OK, you know I love the Coen Brothers and my boyfriend George is in it, so what's not to like? George plays Harry, a Treasury agent who is having an affair with Tilda Swinton's character, who is married to Osborne Cox, played by John Malkovich, who has quit the CIA and is writing his "memoirs", except his notes are accidentally lost and found by Chad, a personal trainer played by Brad Pitt, who thinks he and his co-worker, Linda Lipsky, played by Frances McDormand, can use them to extort money from Osborne Cox, or maybe the Russians, so Linda can get plastic surgery because she's having an affair with Harry too. Yep, it's totally convoluted just like it sounds, and I thought it was hilariously funny. All of these characters are as idiotic as they sound, and yet I loved watching them. The acting and crisp writing are what set this film apart. I think whether you like it or not will depend on how much you like the Coen Brothers style. It's not Fargo, but it's still pretty good.
I thought W. was just ok. I wanted it to either be hilariously funny or deeply insightful, and it was neither. Most of the funny lines we already saw in Fahrenheit 9/11 or just in the nightly news. The story is familiar to almost everyone who watches the news, too. W. was a disappointment to his daddy and jealous of brother Jeb. He partied it up in his young adulthood, but then he found Laura and Jesus and changed his life. He and his cabinet were not too worried about the facts leading up to the war, because Cheney wanted to consolidate power and get access to oil in the middle east and Rove thought it would be just great for re-election time. Colin Powell was the lone voice of reason, but eventually was a good soldier and went along. Yep, I kinda knew all that. The movie goes back and forth between Bush's early adulthood and the lead up to Gulf War II. I'm not sure that style of editing/storytelling was especially effective. And there's not really anything else about the Bush administration - 9/11, the war itself, Katrina, etc. I think we're just too close to all of this to have any good perspective, too. So, overall, it didn't totally work for me. I did, however, think the acting was amazing. Josh Brolin is far, far too good looking to be W., but if you close your eyes, he sounds just like him. I think he really captured the essence of the man and makes him fairly sympathetic. Everyone else is great too. Thandie Newton does an over the top portrayal of Conde Rice, but for me it worked because it gave it a little comic relief. I'd say this is probably worth renting if you're into politics and interested in seeing the performances.
In English that's "I've Loved You So Long". Boy, I don't even want to say too much about what this is about, because I think it sort of ruins the film. I've read a couple of reviews and they've given away too much, I think. My advice would be to just trust me and go see the movie and don't read any reviews. The beauty of the film is you are introduced to Juliette, played by Kristin Scott Thomas, at the beginning of the film and you don't really know who she is or anything about her. She looks beat down, sad and lonely, so you know she must have a story. As the film goes on, you learn more and more about her story and it unfolds like a flower - as does Juliette. Kristin Scott Thomas gives an amazing performance and you're just sitting there, fascinated by this woman. It's a French movie, with subtitles, so if that's not your cup of tea, fair warning. But otherwise, I'd highly recommend checking this out.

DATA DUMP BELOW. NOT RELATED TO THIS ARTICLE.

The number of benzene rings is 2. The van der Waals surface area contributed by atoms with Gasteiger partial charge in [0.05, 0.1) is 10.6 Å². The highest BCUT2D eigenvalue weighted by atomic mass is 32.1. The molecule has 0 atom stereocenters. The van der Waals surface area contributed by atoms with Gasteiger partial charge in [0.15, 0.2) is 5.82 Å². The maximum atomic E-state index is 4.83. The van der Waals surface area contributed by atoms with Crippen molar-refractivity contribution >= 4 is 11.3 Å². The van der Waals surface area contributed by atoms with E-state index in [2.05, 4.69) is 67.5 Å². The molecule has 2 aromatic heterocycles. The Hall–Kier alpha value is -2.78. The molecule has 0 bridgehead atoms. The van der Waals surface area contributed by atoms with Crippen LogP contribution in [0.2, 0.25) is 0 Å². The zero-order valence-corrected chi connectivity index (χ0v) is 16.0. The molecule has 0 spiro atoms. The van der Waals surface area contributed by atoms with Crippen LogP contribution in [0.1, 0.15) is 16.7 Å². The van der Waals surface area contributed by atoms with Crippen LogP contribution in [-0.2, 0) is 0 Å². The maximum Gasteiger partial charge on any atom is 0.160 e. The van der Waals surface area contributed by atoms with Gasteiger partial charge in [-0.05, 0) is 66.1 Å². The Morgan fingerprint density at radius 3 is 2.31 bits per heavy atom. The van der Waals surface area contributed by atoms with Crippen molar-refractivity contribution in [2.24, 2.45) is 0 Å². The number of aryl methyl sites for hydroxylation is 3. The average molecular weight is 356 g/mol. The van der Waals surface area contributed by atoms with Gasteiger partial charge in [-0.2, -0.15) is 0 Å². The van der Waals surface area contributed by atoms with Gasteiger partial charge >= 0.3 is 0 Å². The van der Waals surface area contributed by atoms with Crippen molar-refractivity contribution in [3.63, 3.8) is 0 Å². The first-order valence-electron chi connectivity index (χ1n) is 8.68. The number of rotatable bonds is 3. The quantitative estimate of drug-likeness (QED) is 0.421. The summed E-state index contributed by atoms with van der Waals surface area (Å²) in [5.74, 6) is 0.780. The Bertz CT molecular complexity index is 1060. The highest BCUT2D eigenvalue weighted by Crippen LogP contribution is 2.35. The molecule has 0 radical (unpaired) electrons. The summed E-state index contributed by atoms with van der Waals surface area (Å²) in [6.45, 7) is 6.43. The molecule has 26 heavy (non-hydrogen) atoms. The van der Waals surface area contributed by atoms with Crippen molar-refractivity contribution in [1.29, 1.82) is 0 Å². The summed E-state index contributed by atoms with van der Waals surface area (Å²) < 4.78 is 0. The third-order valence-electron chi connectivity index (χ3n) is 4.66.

I'm going with the banned poster on this post for a reason. If you are offended by that poster, this movie is not for you. If Seth Rogen's face makes you giggle a little, check it out. I'm not the biggest Kevin Smith fan, but I thoroughly enjoyed this movie. Seth Rogen plays Zack and Elizabeth Banks plays Miri, lifelong friends and roommates who decide to make a little porno film in order to make some money to pay the rent and utilities. BTW, Elizabeth Banks also played Laura Bush in W., so that was quite a contrast in my mind! The film is really dirty and has Kevin Smith's usual fascination with bodily fluids, but I laughed pretty much the whole way through. It ended up being a very sweet romantic comedy, sort of in the Camp Apatow tradition.
This is another film that I don't want to say too much about so as not to ruin it. I'm going to describe the basic plot, and it's going to sound really cheesy and lame, but trust me when I say it's not. The movie is about a young Indian man, Jamal, who grew up on the streets of Bombay/Mumbai and then goes on the Indian version of "Who Wants to be a Millionaire." There are flashbacks between Jamal's life and his appearance on the tv show. There are three actors who portray Jamal throughout the years and they all are really good. Directed by Danny Boyle, you really get to see what life is like for an orphan trying to make his way through Mumbai. There are all kinds of connections throughout the movie and the story itself is such that it could have been just unbelievable, but for me, it totally worked. I think Boyle flirted with the line between art and schlock, but never crossed it. Stay for the credits, which features a wonderful Bollywood dance sequence.